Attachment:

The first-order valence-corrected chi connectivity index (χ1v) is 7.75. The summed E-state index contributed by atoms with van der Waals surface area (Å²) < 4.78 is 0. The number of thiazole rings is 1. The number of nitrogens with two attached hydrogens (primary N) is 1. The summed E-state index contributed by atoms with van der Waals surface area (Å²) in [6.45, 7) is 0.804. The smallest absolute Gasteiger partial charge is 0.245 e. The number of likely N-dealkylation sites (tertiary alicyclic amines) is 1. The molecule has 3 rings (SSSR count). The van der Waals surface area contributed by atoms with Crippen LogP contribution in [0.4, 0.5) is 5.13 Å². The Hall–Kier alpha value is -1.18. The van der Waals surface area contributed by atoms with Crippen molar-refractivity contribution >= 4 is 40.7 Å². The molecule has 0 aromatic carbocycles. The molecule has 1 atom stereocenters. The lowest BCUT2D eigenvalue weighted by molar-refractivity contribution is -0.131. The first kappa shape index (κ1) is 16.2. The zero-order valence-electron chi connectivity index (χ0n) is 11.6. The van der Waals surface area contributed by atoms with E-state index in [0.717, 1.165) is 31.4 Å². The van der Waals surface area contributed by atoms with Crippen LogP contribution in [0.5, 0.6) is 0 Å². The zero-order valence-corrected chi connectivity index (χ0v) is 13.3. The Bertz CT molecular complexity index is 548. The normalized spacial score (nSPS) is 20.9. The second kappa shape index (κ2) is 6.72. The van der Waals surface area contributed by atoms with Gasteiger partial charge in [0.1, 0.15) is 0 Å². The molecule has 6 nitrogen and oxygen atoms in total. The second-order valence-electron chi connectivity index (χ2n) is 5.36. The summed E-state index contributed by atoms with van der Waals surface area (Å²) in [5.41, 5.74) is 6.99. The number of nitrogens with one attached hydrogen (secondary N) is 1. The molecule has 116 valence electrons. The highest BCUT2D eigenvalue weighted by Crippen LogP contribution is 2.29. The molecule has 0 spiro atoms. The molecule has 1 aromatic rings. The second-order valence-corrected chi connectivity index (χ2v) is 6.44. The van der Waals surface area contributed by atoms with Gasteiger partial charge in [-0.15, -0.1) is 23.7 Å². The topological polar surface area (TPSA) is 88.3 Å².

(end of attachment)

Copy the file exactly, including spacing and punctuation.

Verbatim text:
The first-order valence-corrected chi connectivity index (χ1v) is 7.75. The summed E-state index contributed by atoms with van der Waals surface area (Å²) < 4.78 is 0. The number of thiazole rings is 1. The number of nitrogens with two attached hydrogens (primary N) is 1. The summed E-state index contributed by atoms with van der Waals surface area (Å²) in [6.45, 7) is 0.804. The smallest absolute Gasteiger partial charge is 0.245 e. The number of likely N-dealkylation sites (tertiary alicyclic amines) is 1. The molecule has 3 rings (SSSR count). The van der Waals surface area contributed by atoms with Crippen LogP contribution in [0.4, 0.5) is 5.13 Å². The Hall–Kier alpha value is -1.18. The van der Waals surface area contributed by atoms with Crippen molar-refractivity contribution >= 4 is 40.7 Å². The molecule has 0 aromatic carbocycles. The molecule has 1 atom stereocenters. The lowest BCUT2D eigenvalue weighted by molar-refractivity contribution is -0.131. The first kappa shape index (κ1) is 16.2. The zero-order valence-electron chi connectivity index (χ0n) is 11.6. The van der Waals surface area contributed by atoms with E-state index in [0.717, 1.165) is 31.4 Å². The van der Waals surface area contributed by atoms with Crippen LogP contribution in [0.5, 0.6) is 0 Å². The zero-order valence-corrected chi connectivity index (χ0v) is 13.3. The Bertz CT molecular complexity index is 548. The normalized spacial score (nSPS) is 20.9. The second kappa shape index (κ2) is 6.72. The van der Waals surface area contributed by atoms with Gasteiger partial charge in [0.1, 0.15) is 0 Å². The molecule has 6 nitrogen and oxygen atoms in total. The second-order valence-electron chi connectivity index (χ2n) is 5.36. The summed E-state index contributed by atoms with van der Waals surface area (Å²) in [5.41, 5.74) is 6.99. The number of nitrogens with one attached hydrogen (secondary N) is 1. The molecule has 116 valence electrons. The highest BCUT2D eigenvalue weighted by Crippen LogP contribution is 2.29. The molecule has 0 spiro atoms. The molecule has 1 aromatic rings. The second-order valence-corrected chi connectivity index (χ2v) is 6.44. The van der Waals surface area contributed by atoms with Gasteiger partial charge in [-0.15, -0.1) is 23.7 Å². The topological polar surface area (TPSA) is 88.3 Å².